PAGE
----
To be honest, Australia cannot boast many literary greats and the average Aussie is more at home on the beach, at the footie, or having a beer at a barby than he or she is pouring over the classics or attending the Opera.
This is not to say that Australia lacks culture or class.
It has both and in abundance.
One just has to think of the movies, Pricilla Queen of the Desert and Murial’s Wedding and the inimitable Dame Edna Everage – the drab housewife from Moonee Ponds in Melbourne turned Megastar and then Gigastar. And, of course, there is Sir Les Patterson, who having honed his tools in Bangkok, worked to bring Australian culture to the rest of the world as Australia’s Cultural Attaché to the Court of St James’s and later Cultural Ambassador to the United States, though and can you believe it, Dear Reader, some consider him ‘dishevelled, uncouth, lecherous and coarse’.
Long before the above hit the screen and stage, the memory of Henry Lawson had been honoured by this bronze statue in the Domain, cited by the Sydney Morning Herald as ‘a remarkable likeness to the poet’. Lawson, a contemporary of the more famous Banjo Patterson (writer of Waltzing Matilda and much more), was and remains one of Australia’s best known poets and short story writers. His stories include ‘The Drover’s Wife’ (1892) and two of his collections, ‘While the Billy Boils’ (1896) and ‘Joe Wilson and his Mates’ (1901), remain classics of Australian literature.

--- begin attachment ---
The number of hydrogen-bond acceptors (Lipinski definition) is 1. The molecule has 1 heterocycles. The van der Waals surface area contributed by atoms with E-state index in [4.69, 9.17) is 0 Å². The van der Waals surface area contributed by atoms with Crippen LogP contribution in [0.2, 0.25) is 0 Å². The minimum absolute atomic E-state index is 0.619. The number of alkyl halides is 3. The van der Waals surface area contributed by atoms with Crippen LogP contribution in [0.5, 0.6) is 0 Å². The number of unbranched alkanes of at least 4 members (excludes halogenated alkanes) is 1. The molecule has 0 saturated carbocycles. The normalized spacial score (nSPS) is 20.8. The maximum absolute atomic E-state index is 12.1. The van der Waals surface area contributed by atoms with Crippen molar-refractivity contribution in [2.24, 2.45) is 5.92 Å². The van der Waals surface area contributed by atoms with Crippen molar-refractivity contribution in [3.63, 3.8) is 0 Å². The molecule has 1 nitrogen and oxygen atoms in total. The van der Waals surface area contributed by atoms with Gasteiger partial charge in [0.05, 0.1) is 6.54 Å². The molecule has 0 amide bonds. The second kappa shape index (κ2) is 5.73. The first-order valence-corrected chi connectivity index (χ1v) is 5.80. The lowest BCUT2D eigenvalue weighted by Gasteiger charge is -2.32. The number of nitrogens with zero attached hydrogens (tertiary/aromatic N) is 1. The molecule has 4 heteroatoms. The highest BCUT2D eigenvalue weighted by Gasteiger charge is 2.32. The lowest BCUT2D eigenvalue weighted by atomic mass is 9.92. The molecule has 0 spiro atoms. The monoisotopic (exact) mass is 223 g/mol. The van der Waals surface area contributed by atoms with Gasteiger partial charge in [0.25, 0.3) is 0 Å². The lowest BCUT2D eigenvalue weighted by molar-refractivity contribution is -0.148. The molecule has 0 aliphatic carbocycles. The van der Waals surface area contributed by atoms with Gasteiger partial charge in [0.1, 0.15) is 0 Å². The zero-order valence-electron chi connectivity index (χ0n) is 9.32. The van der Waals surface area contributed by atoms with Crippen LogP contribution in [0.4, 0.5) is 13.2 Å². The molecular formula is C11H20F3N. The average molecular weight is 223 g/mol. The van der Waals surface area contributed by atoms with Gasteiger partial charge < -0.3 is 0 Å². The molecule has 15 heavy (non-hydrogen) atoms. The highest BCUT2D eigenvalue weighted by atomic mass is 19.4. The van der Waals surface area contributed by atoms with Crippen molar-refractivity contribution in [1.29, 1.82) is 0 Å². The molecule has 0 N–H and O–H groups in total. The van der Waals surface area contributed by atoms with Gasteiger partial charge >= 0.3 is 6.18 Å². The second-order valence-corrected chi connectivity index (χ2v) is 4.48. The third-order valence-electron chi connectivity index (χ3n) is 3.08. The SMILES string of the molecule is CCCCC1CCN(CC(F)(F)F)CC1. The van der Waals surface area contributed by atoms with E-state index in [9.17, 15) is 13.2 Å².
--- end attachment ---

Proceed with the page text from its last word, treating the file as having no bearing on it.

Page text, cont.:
Should you visit the National Gallery of Australia in Canberra you can see one of my favourite works (pictured above) therein – The Drover’s Wife, a 1945 painting by Australian artist Russell Drysdale, which took its name from Lawson’s short story.
The fact that Lawson’s writings drew heavily from his experience of life in the bush is reflected in the statue by the inclusion of a swagman, a sheep dog and a fencepost – country Australia.
Lawson’s personal life (and thus his writings) was far from the much romanticised portrayal of life in the bush which visitors to Australia hear about and indeed written about by the likes of Banjo Patterson. In reality life in the bush was, most time, far from romantic and could be very grim indeed – as it still can today.
Born in 1867 in Grenfell, a New South Wales gold mining town, Lawson was confirmed deaf by the age of 14. The riches of the goldfields did not visit upon the Lawson family and his parents split in 1883. After getting published in a newspaper bought by his mother in 1887, over the next 5 years he wrote many of his most famous poems though his meagre income from writing had to be supplemented by engaging in other work. Like most artists of the day he lived from meal to meal.
Lawson married in 1896 and then intermittently lived in New Zealand until he became disenchanted with Australia and moved to England in 1900. There he wrote some of his best work before returning to Australia in 1902. He soon separated from his wife (who subsequently sued him for non-payment of child support) and became increasingly unstable. Over the next 7 years, to 1910, he was constantly in and out of mental institutions and prison, the latter for non–payment of child support and drunkenness.
Supported by friends, he pulled himself together to a large degree and continued writing, to much acclaim. In 1921 Lawson suffered a stroke but continued writing until he died peacefully in his sleep on 2 September 1922, aged 55. He was the first Australian writer to be accorded a state funeral which was attended by the Prime Minister, Billy Hughes, and the Premier of New South Wales, Jack Lang as well as thousands others.
Lawson’s statue was sculpted by George Lambert (his last work) and unveiled on 28 July 1931 by the then Governor of New South Wales. He was subsequently (1949) depicted on a postage stamp and for almost 30 years he was depicted on the Australian ten dollar note.
Address: Mrs Macquaries Road, The Domain, Sydney
Directions: First Statue on Entering Domain from NSW Art Gallery – On Incline to the Right of Mrs Macquaries Road